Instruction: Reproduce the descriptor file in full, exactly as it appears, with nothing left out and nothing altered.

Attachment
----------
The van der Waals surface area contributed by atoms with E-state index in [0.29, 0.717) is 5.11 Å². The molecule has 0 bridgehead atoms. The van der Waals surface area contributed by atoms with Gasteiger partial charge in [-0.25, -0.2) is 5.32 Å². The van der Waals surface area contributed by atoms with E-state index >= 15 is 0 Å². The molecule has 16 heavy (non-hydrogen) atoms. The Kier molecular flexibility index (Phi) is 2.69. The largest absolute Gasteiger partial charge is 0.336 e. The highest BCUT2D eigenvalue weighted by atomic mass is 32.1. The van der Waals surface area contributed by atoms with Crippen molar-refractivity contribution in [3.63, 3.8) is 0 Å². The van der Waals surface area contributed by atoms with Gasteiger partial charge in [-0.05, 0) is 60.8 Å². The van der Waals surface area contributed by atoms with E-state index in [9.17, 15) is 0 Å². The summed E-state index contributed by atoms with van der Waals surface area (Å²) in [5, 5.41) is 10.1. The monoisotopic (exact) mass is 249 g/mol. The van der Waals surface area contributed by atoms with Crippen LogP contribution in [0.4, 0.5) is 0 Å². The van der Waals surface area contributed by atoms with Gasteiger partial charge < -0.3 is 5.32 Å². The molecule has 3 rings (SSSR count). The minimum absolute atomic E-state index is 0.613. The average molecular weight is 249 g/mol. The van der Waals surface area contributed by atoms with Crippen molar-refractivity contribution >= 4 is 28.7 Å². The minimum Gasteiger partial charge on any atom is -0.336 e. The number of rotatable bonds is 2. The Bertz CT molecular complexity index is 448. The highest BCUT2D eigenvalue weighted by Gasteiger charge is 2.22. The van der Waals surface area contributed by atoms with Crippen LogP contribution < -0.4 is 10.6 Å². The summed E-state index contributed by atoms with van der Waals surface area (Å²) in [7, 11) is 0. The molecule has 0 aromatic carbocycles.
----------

The van der Waals surface area contributed by atoms with E-state index in [0.29, 0.717) is 5.11 Å². The molecule has 0 bridgehead atoms. The van der Waals surface area contributed by atoms with Gasteiger partial charge in [-0.25, -0.2) is 5.32 Å². The van der Waals surface area contributed by atoms with E-state index >= 15 is 0 Å². The molecule has 16 heavy (non-hydrogen) atoms. The Kier molecular flexibility index (Phi) is 2.69. The largest absolute Gasteiger partial charge is 0.336 e. The highest BCUT2D eigenvalue weighted by atomic mass is 32.1. The van der Waals surface area contributed by atoms with Crippen molar-refractivity contribution in [3.63, 3.8) is 0 Å². The van der Waals surface area contributed by atoms with Gasteiger partial charge in [-0.05, 0) is 60.8 Å². The van der Waals surface area contributed by atoms with E-state index in [9.17, 15) is 0 Å². The summed E-state index contributed by atoms with van der Waals surface area (Å²) in [5, 5.41) is 10.1. The monoisotopic (exact) mass is 249 g/mol. The van der Waals surface area contributed by atoms with Crippen LogP contribution in [0.4, 0.5) is 0 Å². The van der Waals surface area contributed by atoms with Gasteiger partial charge < -0.3 is 5.32 Å². The molecule has 3 rings (SSSR count). The minimum absolute atomic E-state index is 0.613. The average molecular weight is 249 g/mol. The van der Waals surface area contributed by atoms with Crippen molar-refractivity contribution >= 4 is 28.7 Å². The minimum Gasteiger partial charge on any atom is -0.336 e. The number of rotatable bonds is 2. The Bertz CT molecular complexity index is 448. The highest BCUT2D eigenvalue weighted by Gasteiger charge is 2.22. The van der Waals surface area contributed by atoms with Crippen LogP contribution < -0.4 is 10.6 Å². The summed E-state index contributed by atoms with van der Waals surface area (Å²) in [7, 11) is 0. The molecule has 0 aromatic carbocycles.